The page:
Trump did not send the letter to Comey. The president wrote it with Stephen Miller, a top political adviser. A copy was given to Deputy Attorney General, Rod Rosenstein, who then drafted his own letter, which was used as the Trump administration’s public rationale for Comey’s firing. The stated reason was that Comey had mishandled the investigation into Hillary Clinton’s private email server. McGahn’s concerns about Trump’s letter show how much he realized that the president’s rationale for firing Comey might not hold up to scrutiny, and how he and other administration officials sought to build a more defensible public case for his ouster.
Raid on President Trump’s former campaign chairman signals an aggressive approach by special counsel Robert Mueller in the investigation of Russian meddling in the 2016 election, says the Washington Post.
FBI agents raided the home in Alexandria, Va., of Paul Manafort, President Trump’s former campaign chairman, arriving in the pre-dawn hours late last month and seizing materials related to the special counsel investigation of Russian meddling in the 2016 election, the Washington Post reports. The raid, which occurred without warning on July 26, signaled an aggressive approach by special counsel Robert Mueller in dealing with a key figure in the inquiry. Manafort has been under increasing pressure as the Mueller team looked into his personal finances and his professional career as a highly paid foreign political consultant.
Using a search warrant, agents appeared the day Manafort was scheduled to testify before the Senate Judiciary Committee and a day after he met voluntarily with Senate Intelligence Committee staff members. The search warrant requested documents related to tax, banking and other matters. Agents departed the Manafort residence with a trove of material, including binders prepared ahead of Manafort’s congressional testimony. Investigators in the Russia inquiry have previously sought documents with subpoenas, which are less intrusive and confrontational than a search warrant. With a warrant, agents can inspect a physical location and seize any useful information. To get a judge to sign off on a search warrant, prosecutors must show that there is probable cause that a crime has been committed. “I think it adds a shock and awe enforcement component to what until now has followed a natural path for a white-collar investigation,” said Jacob Frenkel, a former federal prosecutor.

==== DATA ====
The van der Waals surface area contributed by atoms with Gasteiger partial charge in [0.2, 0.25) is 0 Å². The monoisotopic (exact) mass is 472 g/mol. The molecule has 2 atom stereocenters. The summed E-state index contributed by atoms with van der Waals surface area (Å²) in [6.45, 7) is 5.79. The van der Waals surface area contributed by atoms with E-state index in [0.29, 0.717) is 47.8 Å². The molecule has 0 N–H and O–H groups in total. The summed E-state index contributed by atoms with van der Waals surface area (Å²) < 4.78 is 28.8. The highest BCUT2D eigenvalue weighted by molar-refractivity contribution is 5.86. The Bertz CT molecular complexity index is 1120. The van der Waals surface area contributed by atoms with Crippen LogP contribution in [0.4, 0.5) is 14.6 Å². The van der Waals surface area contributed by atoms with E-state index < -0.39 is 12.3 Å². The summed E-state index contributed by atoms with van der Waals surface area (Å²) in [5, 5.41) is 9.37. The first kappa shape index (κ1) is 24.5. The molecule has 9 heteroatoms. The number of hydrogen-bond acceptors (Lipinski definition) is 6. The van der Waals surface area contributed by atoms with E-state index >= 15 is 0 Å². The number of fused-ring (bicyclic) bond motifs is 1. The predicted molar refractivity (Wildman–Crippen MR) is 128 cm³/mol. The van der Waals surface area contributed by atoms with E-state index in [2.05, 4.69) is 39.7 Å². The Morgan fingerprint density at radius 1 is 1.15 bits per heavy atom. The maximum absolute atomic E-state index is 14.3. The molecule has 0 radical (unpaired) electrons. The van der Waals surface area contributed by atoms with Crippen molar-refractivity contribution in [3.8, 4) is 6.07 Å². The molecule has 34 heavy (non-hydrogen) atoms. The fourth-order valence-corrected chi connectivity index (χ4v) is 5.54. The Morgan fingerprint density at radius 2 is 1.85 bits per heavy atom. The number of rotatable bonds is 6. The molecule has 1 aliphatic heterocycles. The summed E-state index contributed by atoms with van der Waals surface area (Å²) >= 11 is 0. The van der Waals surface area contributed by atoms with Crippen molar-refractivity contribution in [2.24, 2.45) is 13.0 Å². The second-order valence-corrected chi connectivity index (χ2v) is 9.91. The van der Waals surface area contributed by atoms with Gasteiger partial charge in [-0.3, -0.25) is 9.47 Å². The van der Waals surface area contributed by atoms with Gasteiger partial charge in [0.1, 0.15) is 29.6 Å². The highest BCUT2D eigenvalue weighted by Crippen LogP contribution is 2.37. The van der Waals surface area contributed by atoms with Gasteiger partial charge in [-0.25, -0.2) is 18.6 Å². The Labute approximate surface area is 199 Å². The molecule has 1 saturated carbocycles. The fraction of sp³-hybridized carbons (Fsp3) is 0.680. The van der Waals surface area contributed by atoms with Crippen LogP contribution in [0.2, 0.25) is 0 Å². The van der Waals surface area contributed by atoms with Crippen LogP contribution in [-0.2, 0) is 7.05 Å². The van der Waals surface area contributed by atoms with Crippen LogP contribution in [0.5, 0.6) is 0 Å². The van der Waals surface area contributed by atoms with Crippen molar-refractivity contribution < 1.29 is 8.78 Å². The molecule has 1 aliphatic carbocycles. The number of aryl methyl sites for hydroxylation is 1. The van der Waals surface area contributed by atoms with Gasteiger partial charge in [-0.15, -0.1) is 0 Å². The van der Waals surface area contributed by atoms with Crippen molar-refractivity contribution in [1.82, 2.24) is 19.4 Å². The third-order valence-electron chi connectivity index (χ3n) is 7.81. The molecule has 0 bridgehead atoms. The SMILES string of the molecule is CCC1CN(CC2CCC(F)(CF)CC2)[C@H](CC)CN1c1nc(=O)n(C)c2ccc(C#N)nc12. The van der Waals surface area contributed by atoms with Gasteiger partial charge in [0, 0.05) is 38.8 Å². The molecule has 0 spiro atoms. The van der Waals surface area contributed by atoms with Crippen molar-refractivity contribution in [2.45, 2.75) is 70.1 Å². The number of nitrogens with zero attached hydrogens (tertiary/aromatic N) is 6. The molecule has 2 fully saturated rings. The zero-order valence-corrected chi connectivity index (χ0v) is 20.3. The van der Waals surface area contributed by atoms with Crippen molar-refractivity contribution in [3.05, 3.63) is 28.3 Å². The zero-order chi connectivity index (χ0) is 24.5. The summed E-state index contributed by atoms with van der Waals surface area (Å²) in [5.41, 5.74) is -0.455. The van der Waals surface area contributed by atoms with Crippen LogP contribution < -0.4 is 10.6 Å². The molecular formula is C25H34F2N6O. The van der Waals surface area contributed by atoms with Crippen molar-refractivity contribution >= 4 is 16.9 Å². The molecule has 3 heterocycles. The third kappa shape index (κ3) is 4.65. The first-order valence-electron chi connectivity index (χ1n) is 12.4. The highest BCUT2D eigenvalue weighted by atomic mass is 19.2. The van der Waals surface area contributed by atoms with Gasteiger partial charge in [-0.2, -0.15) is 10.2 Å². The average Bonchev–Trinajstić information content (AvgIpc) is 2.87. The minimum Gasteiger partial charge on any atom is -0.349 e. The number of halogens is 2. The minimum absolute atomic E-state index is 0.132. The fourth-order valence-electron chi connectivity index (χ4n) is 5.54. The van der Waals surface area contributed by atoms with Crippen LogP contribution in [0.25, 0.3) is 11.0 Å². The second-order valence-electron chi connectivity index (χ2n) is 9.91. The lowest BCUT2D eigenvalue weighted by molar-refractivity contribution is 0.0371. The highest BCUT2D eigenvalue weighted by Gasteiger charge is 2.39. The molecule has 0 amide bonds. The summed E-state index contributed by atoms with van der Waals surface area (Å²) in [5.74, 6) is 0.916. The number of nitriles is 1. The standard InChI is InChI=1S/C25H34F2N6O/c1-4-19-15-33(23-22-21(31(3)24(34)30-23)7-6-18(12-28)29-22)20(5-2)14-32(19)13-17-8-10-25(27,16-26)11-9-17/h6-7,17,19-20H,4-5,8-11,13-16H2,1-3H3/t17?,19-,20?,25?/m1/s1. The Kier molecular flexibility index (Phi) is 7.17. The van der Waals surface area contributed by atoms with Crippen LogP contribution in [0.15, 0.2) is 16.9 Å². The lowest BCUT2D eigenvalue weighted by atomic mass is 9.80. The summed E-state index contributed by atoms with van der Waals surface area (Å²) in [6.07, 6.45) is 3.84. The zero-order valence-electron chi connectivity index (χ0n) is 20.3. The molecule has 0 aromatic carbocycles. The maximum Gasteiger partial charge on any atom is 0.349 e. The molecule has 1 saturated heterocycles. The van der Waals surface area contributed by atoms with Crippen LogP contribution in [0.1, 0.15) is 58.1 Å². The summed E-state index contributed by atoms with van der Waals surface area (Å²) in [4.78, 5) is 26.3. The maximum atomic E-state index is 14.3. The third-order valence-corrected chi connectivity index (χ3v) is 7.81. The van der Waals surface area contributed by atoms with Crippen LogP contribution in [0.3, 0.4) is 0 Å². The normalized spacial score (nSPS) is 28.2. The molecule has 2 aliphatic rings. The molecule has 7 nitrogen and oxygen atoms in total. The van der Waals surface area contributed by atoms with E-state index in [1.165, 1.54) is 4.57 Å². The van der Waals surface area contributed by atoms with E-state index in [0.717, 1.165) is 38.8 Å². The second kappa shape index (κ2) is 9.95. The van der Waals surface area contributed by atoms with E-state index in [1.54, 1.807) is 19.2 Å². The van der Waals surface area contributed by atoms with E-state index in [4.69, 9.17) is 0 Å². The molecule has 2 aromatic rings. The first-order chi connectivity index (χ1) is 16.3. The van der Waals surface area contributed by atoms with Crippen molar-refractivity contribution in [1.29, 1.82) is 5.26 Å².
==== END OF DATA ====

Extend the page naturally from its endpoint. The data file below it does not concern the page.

The action by Deputy Attorney General Rod Rosenstein was a concession by the Trump administration to Democratic demands for the investigation to be run independently of the Justice Department. Calls for a special counsel mounted after President Trump fired FBI Director James Comey.
Deputy Attorney General Rod Rosenstein has named Robert Mueller, a former prosecutor who was FBI director from 2001 to 2013, to investigate possible coordination between Trump associates and Russian officials seeking to meddle in last year’s election, the Washington Post reports. The action was a concession by the Trump administration to Democratic demands for the investigation to be run independently of the Justice Department. Calls for a special counsel mounted after President Trump fired FBI Director James Comey.
“I determined that it is in the public interest for me to exercise my authority and appoint a special counsel to assume responsibility for this matter,’’ Rosenstein said. “My decision is not a finding that crimes have been committed or that any prosecution is warranted.” Mueller will resign from his law firm to avoid any conflict of interest. Rosenstein is overseeing the Russia probe after Attorney General Jeff Sessions recused himself. Democrats have challenged Rosenstein’s impartiality in the Russia probe because he wrote a memorandum used as the rationale for Comey’s firing. Under the order Rosenstein signed, Mueller is tasked with investigating “any links and/or coordination between the Russian government and individuals associated with the campaign of President Donald Trump’’ as well as “any matters that arose or may arise directly from the investigation.’’ Mueller is authorized to prosecute any federal crimes he finds.